Hit-and-Run Driver Kills Mother of 5 in Pasquotank County, NC

A hit-and-run driver spent the 2022 Fourth of July weekend at large after striking and killing a 39-year-old wife and mother in Pasquotank County, North Carolina (NC). The deadly pedestrian crash happened just west of Elizabeth City, and the deceased victim leaves behind five children.

According to NC Highway Patrol officials, the collision happened shortly after 9 pm on July 1. Emergency responders who arrived at the scene close to the intersection of Main Street Extended and Shillington Road for a woman critically injured. They transported the injured pedestrian to Sentara Albemarle Medical Center, but medical personnel could not save the woman’s life.

Subsequent news reports identified the hit-and-run victim as 39-year-old Andrea Turner. She had recently married, and she had been walking with her 10-year-old daughter to watch a fireworks show.


After days of the victim’s husband pleading for justice, a suspect turned himself into the Highway Patrol on July 5. The suspected hit-and-run driver explained that he decided not to stop because he thought he had collided with a dear. He also confirmed a public statement from investigators that he circled back past the scene of the collision to try to spot what he hit without parking or getting out of his vehicle.

The man currently faces a charge of felony hit and run causing serious injury or death. In a particularly tragic detail, the deceased pedestrian’s widow told reporters his wife’s final act was pushing her daughter out of the way of the vehicle just prior to impact.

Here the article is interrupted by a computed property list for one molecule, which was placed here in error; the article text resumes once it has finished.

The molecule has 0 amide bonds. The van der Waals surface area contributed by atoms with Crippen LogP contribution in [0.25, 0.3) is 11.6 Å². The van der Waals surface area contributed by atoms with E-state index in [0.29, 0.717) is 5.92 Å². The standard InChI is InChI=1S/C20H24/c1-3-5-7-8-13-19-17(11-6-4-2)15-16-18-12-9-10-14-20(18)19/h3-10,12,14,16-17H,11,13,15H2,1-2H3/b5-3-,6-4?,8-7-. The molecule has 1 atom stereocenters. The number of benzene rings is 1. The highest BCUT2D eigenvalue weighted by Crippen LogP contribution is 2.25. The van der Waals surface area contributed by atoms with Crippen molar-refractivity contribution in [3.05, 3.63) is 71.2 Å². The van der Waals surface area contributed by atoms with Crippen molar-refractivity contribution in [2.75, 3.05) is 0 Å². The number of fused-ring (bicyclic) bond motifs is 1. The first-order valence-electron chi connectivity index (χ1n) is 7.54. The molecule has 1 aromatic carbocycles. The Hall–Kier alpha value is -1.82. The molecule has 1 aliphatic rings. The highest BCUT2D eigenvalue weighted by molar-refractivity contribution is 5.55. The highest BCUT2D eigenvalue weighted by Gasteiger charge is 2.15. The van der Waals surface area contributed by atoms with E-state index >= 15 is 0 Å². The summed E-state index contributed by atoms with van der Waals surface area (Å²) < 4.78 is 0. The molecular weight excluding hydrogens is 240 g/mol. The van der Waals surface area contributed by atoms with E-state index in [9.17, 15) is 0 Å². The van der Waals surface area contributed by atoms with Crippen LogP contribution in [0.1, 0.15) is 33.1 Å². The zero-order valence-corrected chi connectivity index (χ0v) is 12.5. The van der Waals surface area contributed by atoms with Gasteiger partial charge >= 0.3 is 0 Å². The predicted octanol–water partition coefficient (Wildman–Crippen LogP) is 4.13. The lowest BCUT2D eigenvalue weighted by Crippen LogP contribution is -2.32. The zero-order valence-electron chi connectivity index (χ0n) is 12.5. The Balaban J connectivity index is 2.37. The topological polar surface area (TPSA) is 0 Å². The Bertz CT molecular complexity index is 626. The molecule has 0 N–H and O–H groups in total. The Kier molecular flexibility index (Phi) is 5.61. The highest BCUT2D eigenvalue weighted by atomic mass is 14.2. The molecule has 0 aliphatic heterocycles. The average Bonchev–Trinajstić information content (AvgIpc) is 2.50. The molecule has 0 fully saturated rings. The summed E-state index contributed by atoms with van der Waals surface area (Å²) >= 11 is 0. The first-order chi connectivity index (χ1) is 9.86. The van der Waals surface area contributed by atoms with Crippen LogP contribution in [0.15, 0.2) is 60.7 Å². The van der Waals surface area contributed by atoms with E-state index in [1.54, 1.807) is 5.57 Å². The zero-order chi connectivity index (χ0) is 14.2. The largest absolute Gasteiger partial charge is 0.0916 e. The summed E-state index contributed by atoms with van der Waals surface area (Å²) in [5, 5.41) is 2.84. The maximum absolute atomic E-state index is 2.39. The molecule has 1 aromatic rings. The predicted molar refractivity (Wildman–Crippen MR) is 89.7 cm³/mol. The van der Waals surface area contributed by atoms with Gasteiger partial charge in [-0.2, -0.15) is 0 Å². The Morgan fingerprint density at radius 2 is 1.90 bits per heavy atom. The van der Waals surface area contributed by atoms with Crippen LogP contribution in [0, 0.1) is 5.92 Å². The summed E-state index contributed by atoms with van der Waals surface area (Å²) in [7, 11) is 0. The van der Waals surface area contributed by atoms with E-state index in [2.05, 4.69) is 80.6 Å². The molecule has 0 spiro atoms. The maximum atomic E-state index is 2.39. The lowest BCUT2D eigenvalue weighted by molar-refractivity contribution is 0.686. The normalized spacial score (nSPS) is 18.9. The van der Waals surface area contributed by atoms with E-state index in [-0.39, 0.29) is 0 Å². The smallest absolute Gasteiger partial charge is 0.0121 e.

Drivers Must Always Watch Out for Pedestrians

The intersection of Main Street Extended and Shillington Road marks the boundary where Elizabeth City opens up into the farmland of western Pasquotank County. Several family houses border this stretch of Main Street. While no sidewalks line the roadway, adults and children often use the grassy shoulder.

North Carolina state law explains that pedestrian forced to use highway or rural route shoulders should face oncoming traffic. However, section 20-174 of the North Carolina General Statutes also explains that “every driver of a vehicle shall exercise due care to avoid colliding with any pedestrian upon any roadway, and shall give warning by sounding the horn when necessary, and shall exercise proper precaution upon observing any child or any confused or incapacitated person upon a roadway.”

In all events, the driver involved in the fatal pedestrian collision committed an obvious crime by failing to stop. Even had the person struck an animal, complying with NCGS section 20-166 would require pulling over.

Having a suspect in custody gives the grieving family a chance at holding an individual criminally responsible. Knowing the identity of the hit-and-run driver will also make it easier to file and collect on wrongful death claims. Of course, neither would be necessary had the at-fault driver spotted and moved over for the mother and daughter.